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Development   /  Jolyon Hoff

You Should’ve Been Here Yesterday

Australian surfing. Another look.

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Impact areas

ARTS

ENVIRONMENT

HEALTH & WELLBEING

Crew

  • DIRECTOR Jolyon Hoff

  • PRODUCER Craig Griffin

Synopsis

DURATION: 90 MINUTES

Irreverent yarns, tall tales, and stunningly restored footage from the lost Australian surf films will combine to uncover a social history whose influence reaches far deeper into Australian culture than you ever imagined. You’ll be surprised who turns up.

Between the 1950s and the 1980s, surf films were the biggest night in town. A ragged band of filmmakers raced around Australia capturing images to stoke the crowd and inadvertently documented Australia's naive exuberance and the surfer’s desire to live a more sustainable life.

Today, many of surfing’s more ambitious ideals have been lost. It’s time to take another look and decide; what do we want to keep and what do we want to leave behind?

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  • $150,000.00

    FUNDING GOAL
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  • December 2021

    PROJECT ENDS
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Issue Summary

A short summary of the issue the documentary is addressing

Surfing has developed from an alternative lifestyle movement to become a beloved mainstream sport and an integral part of Australian folklore. It has also gained a reputation for sexism and white male aggression.

Our love of nostalgia, some cracking yarns, and the beautiful remastered 16mm film footage from the original surf filmmakers will combine in You Should’ve Been Here Yesterday to attract our audience. The film will take them to the very heart of our male-dominated surfing mythology to reflect on our mistakes and decide what we want to keep and what we want to throw away.

Impact

What is the impact vision statement of the documentary?

Surfing was one of Australia’s first alternative lifestyles. We will remind the surfing community of this history, and celebrate this beautiful time of adventure and naivety without ignoring our mistakes.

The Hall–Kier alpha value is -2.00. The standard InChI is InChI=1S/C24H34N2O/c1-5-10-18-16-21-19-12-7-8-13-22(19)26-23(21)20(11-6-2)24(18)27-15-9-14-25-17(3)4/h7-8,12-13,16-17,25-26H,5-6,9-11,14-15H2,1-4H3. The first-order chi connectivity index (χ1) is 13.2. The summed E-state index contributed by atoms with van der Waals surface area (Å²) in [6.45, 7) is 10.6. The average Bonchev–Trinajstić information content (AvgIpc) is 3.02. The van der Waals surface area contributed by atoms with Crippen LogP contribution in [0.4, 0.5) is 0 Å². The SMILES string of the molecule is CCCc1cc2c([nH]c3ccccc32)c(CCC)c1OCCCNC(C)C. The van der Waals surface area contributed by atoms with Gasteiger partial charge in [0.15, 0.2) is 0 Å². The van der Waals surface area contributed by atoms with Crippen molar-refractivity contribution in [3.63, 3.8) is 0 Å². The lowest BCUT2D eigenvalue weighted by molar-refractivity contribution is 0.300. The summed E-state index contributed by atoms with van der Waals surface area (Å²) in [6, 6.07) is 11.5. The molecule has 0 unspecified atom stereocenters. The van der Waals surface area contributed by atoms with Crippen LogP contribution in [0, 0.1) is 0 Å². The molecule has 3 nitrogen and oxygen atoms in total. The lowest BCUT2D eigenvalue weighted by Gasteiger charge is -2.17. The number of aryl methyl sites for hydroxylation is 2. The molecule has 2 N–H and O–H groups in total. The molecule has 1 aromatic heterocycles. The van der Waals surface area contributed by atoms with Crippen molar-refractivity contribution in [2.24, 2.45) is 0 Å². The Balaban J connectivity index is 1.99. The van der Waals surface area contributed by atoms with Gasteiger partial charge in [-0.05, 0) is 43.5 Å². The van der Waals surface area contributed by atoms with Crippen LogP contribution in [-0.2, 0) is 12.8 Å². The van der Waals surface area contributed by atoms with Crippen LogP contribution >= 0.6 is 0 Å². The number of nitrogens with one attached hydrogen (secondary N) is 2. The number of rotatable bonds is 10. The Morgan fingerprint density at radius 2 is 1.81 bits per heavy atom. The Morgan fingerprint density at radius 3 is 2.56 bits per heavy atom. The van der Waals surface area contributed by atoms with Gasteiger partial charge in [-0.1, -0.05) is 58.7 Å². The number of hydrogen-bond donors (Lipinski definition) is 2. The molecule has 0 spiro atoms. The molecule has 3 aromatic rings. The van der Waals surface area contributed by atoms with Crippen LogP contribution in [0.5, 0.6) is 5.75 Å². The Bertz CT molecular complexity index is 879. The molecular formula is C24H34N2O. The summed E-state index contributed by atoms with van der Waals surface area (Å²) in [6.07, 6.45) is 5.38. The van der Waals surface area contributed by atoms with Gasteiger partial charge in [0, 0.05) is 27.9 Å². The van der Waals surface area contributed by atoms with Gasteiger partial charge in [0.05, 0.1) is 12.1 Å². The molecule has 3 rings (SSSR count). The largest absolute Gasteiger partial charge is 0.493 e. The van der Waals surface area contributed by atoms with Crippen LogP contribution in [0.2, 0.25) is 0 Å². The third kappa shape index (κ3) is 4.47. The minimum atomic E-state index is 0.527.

Outcomes

What outcomes does the project hope to achieve from making this documentary?

We’re encouraging people to re-discover and value the environmentalism, artistic self-expression, and positive ethics at the core of surfing. The revered films and images will give these ideas credibility in the broader surfing community and help challenge the more negative, aggressive and sexist behaviours. With surfing position at the ore of Australian mythology these ideas will then filter through to the broader Australian community.

Activities

How will this documentary achieve its outcomes?

You Should’ve Been Here Yesterday will reach a large audience thanks to the popularity of surfing, the support of the surfing media, our social media channels, and our cinema release with Umbrella. It will contribute towards building a positive, diverse and ethical Australia by re-examining our recent history through the beloved and popular lens of Australian Surf Films and surfing.

Stakeholders

How will partnerships with this project help inform the project development?

We have agreements with most key filmmakers of the era and are partnering with Umbrella Entertainment for the film’s cinema release.

We are working closely with the National Film and Sound Archive to access, prepare and rescan the materials and the film scanning is being supervised by film colour grading legend Billy Wychgel at Elements Post.

We are in discussions with the Australian Centre for the Moving Image and the National Maritime Museum about potential exhibitions.

Major online surf publications Surfline, Swellnet and Pacific Longboarder will present stories each month over the 18 months leading up to the release of the film.

Audience Engagement and Social Impact

What actions does this project hope for its viewers after seeing this film?

The film encourages the surfing community to look at themselves in new ways. By taking pride in the earliest values of surfing we expect to promote discussion in the surfing community. The film will ask difficult questions not just of surfing’s greatest heroes, but of all of us. These discussions will help create a more ethical surfing and Australian community.

Measurement and Evaluation

What is the projects indicators for success?

We will measure the Box Office, online traffic, editorial and community engagement, and provide the community with an online discussion platform via the Surf Film Archive.